What are occasional invaders?
Some of the most common species of occasional invaders found living throughout our area of Greater Baltimore include the following:
Beetles come in a variety of shapes and sizes. They have well-developed antennae and chewing mouthparts, as well as shell-like front wings that cover their back wings. Most species also have a well-defined line running down their backs where their front wings meet. Beetles, depending on their species, feed on a variety of things including fabrics, plants, other insects, stored grains, and wood.
Centipedes are a predatory species that feed on insects and spiders. They have long, flat, segmented bodies that range in color from yellowish-gray to darkish-brown. Centipedes have one pair of legs per body segment; the first pair of their limbs (maxillipeds) ends in sharp claws and contains venom glands used to capture and paralyze prey.
Fleas feed solely on the blood of mammals. Adult fleas are very small in size, growing to about 1/12 to 1/6 of an inch. They have hard, flattened bodies that are dark brown in color and very difficult to squish. Fleas have six legs; they are wingless and incapable of flight, but their long, powerful hind legs allow them to jump great distances.
Millipedes look very similar to worms but can have anywhere from 30 to 90 pairs of legs. They are dark brown in color and approximately 3/4 to 1 inch long. When threatened, millipedes will curl up into tight balls. These occasional invaders are scavengers that have high moisture needs and cannot survive in dry environments.
Adult mosquitoes have narrow, oval-shaped bodies with long legs, a single pair of wings, and long, piercing mouthparts called proboscises that they use for sucking up liquids. Their bodies are black or gray and covered with iridescent scales that can be blue, green, silver, or white in color. Both male and female mosquitoes feed on the nectar of flowers as their main food source; only females feed on the blood of humans and animals, as they require the protein in blood to produce their eggs.
Silverfish (Lepisma saccharina)
Silverfish have brown, teardrop-shaped bodies that are covered in gray scales. They are wingless and can grow to about 3/4 of an inch in length. They also have three distinct, bristle-like appendages protruding from the back of their bodies. Silverfish move from place to place in a wriggling, fish-like manner.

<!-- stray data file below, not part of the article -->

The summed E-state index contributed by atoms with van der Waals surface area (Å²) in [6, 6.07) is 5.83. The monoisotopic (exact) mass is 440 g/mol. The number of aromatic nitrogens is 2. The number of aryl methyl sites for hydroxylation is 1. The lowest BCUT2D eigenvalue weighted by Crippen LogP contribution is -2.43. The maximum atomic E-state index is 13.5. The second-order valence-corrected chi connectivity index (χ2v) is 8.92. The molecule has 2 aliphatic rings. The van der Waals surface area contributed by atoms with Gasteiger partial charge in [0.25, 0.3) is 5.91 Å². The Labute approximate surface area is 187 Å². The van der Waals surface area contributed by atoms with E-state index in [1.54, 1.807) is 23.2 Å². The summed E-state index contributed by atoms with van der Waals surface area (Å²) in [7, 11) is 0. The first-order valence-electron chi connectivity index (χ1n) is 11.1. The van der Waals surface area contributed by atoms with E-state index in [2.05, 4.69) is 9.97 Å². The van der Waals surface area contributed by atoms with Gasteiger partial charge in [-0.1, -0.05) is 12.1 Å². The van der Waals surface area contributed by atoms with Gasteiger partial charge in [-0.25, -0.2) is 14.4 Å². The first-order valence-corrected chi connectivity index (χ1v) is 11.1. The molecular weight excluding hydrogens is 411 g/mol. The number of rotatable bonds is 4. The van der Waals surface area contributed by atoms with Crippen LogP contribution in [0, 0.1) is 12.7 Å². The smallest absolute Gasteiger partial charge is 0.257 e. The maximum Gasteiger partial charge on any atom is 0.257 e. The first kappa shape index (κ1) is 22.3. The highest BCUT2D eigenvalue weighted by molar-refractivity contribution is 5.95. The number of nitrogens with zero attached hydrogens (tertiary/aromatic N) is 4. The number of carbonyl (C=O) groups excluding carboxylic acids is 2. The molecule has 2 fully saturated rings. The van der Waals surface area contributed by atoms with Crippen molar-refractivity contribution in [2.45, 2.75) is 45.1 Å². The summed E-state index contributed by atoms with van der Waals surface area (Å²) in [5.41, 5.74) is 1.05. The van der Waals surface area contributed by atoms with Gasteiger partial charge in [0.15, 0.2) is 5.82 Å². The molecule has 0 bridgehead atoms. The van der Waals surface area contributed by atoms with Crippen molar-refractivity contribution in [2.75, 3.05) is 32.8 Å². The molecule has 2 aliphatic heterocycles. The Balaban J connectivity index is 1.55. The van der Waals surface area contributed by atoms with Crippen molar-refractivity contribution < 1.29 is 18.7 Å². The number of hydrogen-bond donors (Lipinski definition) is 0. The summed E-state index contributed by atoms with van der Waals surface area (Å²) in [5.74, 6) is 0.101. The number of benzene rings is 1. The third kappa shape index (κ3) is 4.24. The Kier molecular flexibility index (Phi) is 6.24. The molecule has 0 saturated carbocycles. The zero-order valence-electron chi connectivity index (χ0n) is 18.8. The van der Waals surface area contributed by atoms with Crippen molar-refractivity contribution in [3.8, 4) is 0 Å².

Stink bugs (Halyomorpha halys)
Stink bugs are agricultural pests that typically invade homes in large numbers during the fall. Stink bugs are as wide as they are long; they have mottled, brown or tan bodies with copper or metallic blue-colored patches on their heads. As their name suggests, these insects release a very foul-smelling liquid when threatened or squished.
Like fleas, ticks are external parasitic pests that feed solely on blood. Ticks are a type of arachnid and adults have eight legs. These pests have wingless, oval-shaped bodies that swell and grow in size after consuming a blood meal, though their exact size and color pattern is species dependent.
Are occasional invaders dangerous?
Why do I have an occasional invader problem?
Fleas and ticks can be introduced into your home or business on people or pets that have come into contact with them while spending time outdoors. Mosquitoes often will find their way inside accidentally while foraging for food and can become a huge problem on any property with standing water on which they can lay their eggs.
Where will I find occasional invaders?
How do I get rid of occasional invaders?
How can I prevent occasional invaders in the future?
Seal any cracks or gaps in the foundation, exterior walls, or the roofline of your property.
Cut back overgrown vegetation away from the exterior of your home or business.
Place weather stripping around exterior doors and windows.
Place door sweeps on exterior doors.
Fix low-lying areas on your property that can collect water.
Store containers that can collect water upside-down when not in use.
Leave a barrier of rock or crushed stone between any grass or mulch and the foundation of your property
Store clothes and other fabrics in plastic containers with locking lids rather than in cardboard boxes.
Inside, keep storage areas free form clutter.
Use dehumidifiers to reduce moisture levels in your home or business.
Under the guidance of their veterinarian, place pets on a year-round flea and tick preventative program
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